Privacy Rule under HIPAA 2.0: Is it easier to just start over?

Changes to the Privacy Rule under the Omnibus Ruling require ALL CEs update and distribute their Notice of Privacy Practices (NPP).  There is no option, it is stated specifically.  A review of the changes makes it obvious why updates must be done, though.

The original HIPAA Privacy Rule was written in 1996.  Science and technology has grown in leaps and bounds since then.  Consider this:

  • In December 1996, there were 36 million Internet users compared to June 2012 with over 2.5 billion.
  • The Human Genome mapping project was looking for subjects for the mapping to begin in 1996.  Today 99% of the human gene has been sequenced to a 99.99% accuracy.
  • Advances in cancer therapies have changed many cancer diagnosis’ from a fatal disease to a chronic illness just since 1996.
  • In 1996, almost every patient in a HIV clinic was prepared to die within three to five years.  Today they can expect to live well into their ’60s or ’70s with new medication regimes.
  • Surgery in 1996 that might need a 10-inch incision and weeks of recuperation are now done with a small slit for a robotic arm and a few days to recuperate.

All of these advances are fantastic and exciting.  They also mean we are now collecting much more data over longer periods than ever before.  Data is being used for research and testing that has helped moved us forward at such a rapid pace.  It also means there is more data to be abused and stolen.  Medical Identity theft can have implications that are much more serious than simple financial identity theft.  A stolen credit card doesn’t have the potential to lead to loss of your job, your children or your life.

Many small providers could use a complete refresh of all their privacy policies and procedures instead of trying to review what is in place with what needs to change.  The time to check every policy is usually greater than simply purchasing a new template set and starting over.  Many professional organizations have very reasonably priced templates to help you build your own versions.  We generally direct our clients to simply take that approach.  However, you do have to actually review the changes and make sure they are implemented in your practice, or the policies are worthless.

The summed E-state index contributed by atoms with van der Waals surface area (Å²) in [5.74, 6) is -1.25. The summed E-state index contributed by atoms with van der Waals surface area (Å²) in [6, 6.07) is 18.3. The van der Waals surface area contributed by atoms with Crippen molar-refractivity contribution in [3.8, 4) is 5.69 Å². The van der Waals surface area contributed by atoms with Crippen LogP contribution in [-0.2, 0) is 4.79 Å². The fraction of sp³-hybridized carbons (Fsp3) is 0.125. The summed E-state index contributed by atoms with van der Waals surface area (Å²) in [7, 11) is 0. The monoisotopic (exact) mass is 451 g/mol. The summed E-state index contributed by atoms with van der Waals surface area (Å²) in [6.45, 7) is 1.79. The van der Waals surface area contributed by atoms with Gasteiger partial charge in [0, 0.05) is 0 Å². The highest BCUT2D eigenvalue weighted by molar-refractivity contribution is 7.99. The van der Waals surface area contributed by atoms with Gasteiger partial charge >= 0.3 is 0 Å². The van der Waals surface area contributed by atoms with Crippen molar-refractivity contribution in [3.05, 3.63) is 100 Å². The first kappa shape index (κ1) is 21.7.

The new Privacy Rules add the following requirements:

  • Patient Right to Electronic Copy of Electronic Health Record, and the right to direct copy to designated 3rd party
  • Prohibition on Sale of PHI without Authorization
  • Marketing Communications Paid for by 3rd Party Require Authorization, with limited exceptions for refill reminders and current prescriptions
  • Easy Way for Patients to Stop Fundraising Communications
  • Right to Restrict Disclosures to Health Plans of Treatments or Services Paid for in Cash
  • GINA Provisions Requires “Genetic Information” to be Treated as PHI
  • Prohibits Health Plans from using or disclosing genetic information for underwriting purposes
  • Terms and definitions track regulations prohibiting discrimination in provision of health insurance based on genetic information
  • Student Immunization changes makes it easier for parents to let providers release student immunization records to schools
  • Allows researchers to use single authorization for more than one research purpose and relaxes policy on authorizations for future research
  • Decedent Information protections limited to 50 years after death but eases access to friends and families

Of course, updating the policies is the first step.  Then, you have to figure out your plan for redistribution to all your patients.  Next, is the training plan for the entire staff.  All of the policies should be covered in training.  Training is for a later article.  For now, figure out where you are going with your privacy policies.  These updates can’t be done overnight and the September deadline isn’t likely to move.

Filed under: HIPAA Tagged: Compliance, HIPAA, Privacy Rule, private patient, Small Provider, Training

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